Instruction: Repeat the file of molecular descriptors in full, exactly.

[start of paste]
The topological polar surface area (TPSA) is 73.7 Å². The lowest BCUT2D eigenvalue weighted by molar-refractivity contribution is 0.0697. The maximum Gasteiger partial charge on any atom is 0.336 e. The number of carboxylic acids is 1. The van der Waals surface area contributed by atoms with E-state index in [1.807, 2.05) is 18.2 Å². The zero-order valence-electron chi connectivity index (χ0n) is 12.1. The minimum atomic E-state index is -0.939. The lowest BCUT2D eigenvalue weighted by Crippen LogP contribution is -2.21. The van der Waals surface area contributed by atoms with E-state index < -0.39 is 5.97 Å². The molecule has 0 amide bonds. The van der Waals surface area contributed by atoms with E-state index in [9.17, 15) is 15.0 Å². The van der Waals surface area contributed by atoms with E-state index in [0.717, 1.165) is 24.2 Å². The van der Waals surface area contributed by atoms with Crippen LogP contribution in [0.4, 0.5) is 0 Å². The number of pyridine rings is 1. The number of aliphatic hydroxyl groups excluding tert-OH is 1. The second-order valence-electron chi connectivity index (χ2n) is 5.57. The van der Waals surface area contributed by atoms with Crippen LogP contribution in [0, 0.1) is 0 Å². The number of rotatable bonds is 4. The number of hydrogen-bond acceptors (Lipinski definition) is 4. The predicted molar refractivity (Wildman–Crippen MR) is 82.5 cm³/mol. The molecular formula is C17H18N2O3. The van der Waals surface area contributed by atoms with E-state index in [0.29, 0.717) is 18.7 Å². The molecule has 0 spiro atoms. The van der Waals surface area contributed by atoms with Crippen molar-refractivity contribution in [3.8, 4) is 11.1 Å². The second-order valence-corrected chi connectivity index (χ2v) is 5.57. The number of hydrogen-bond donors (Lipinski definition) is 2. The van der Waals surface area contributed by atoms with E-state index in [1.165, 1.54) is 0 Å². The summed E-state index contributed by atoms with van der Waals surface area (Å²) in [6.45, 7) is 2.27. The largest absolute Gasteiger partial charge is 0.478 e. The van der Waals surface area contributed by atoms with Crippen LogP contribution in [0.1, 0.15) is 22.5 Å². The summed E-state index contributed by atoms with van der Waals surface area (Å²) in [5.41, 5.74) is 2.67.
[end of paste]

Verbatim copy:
The topological polar surface area (TPSA) is 73.7 Å². The lowest BCUT2D eigenvalue weighted by molar-refractivity contribution is 0.0697. The maximum Gasteiger partial charge on any atom is 0.336 e. The number of carboxylic acids is 1. The van der Waals surface area contributed by atoms with E-state index in [1.807, 2.05) is 18.2 Å². The zero-order valence-electron chi connectivity index (χ0n) is 12.1. The minimum atomic E-state index is -0.939. The lowest BCUT2D eigenvalue weighted by Crippen LogP contribution is -2.21. The van der Waals surface area contributed by atoms with E-state index < -0.39 is 5.97 Å². The molecule has 0 amide bonds. The van der Waals surface area contributed by atoms with E-state index in [9.17, 15) is 15.0 Å². The van der Waals surface area contributed by atoms with E-state index in [0.717, 1.165) is 24.2 Å². The van der Waals surface area contributed by atoms with Crippen LogP contribution in [0.4, 0.5) is 0 Å². The number of pyridine rings is 1. The number of aliphatic hydroxyl groups excluding tert-OH is 1. The second-order valence-electron chi connectivity index (χ2n) is 5.57. The van der Waals surface area contributed by atoms with Crippen LogP contribution in [0, 0.1) is 0 Å². The number of rotatable bonds is 4. The number of hydrogen-bond acceptors (Lipinski definition) is 4. The predicted molar refractivity (Wildman–Crippen MR) is 82.5 cm³/mol. The molecular formula is C17H18N2O3. The van der Waals surface area contributed by atoms with E-state index in [0.29, 0.717) is 18.7 Å². The molecule has 0 spiro atoms. The van der Waals surface area contributed by atoms with Crippen molar-refractivity contribution in [3.8, 4) is 11.1 Å². The second-order valence-corrected chi connectivity index (χ2v) is 5.57. The number of hydrogen-bond donors (Lipinski definition) is 2. The van der Waals surface area contributed by atoms with E-state index in [1.165, 1.54) is 0 Å². The summed E-state index contributed by atoms with van der Waals surface area (Å²) in [6.45, 7) is 2.27. The largest absolute Gasteiger partial charge is 0.478 e. The van der Waals surface area contributed by atoms with Crippen LogP contribution in [0.1, 0.15) is 22.5 Å². The summed E-state index contributed by atoms with van der Waals surface area (Å²) in [5.41, 5.74) is 2.67.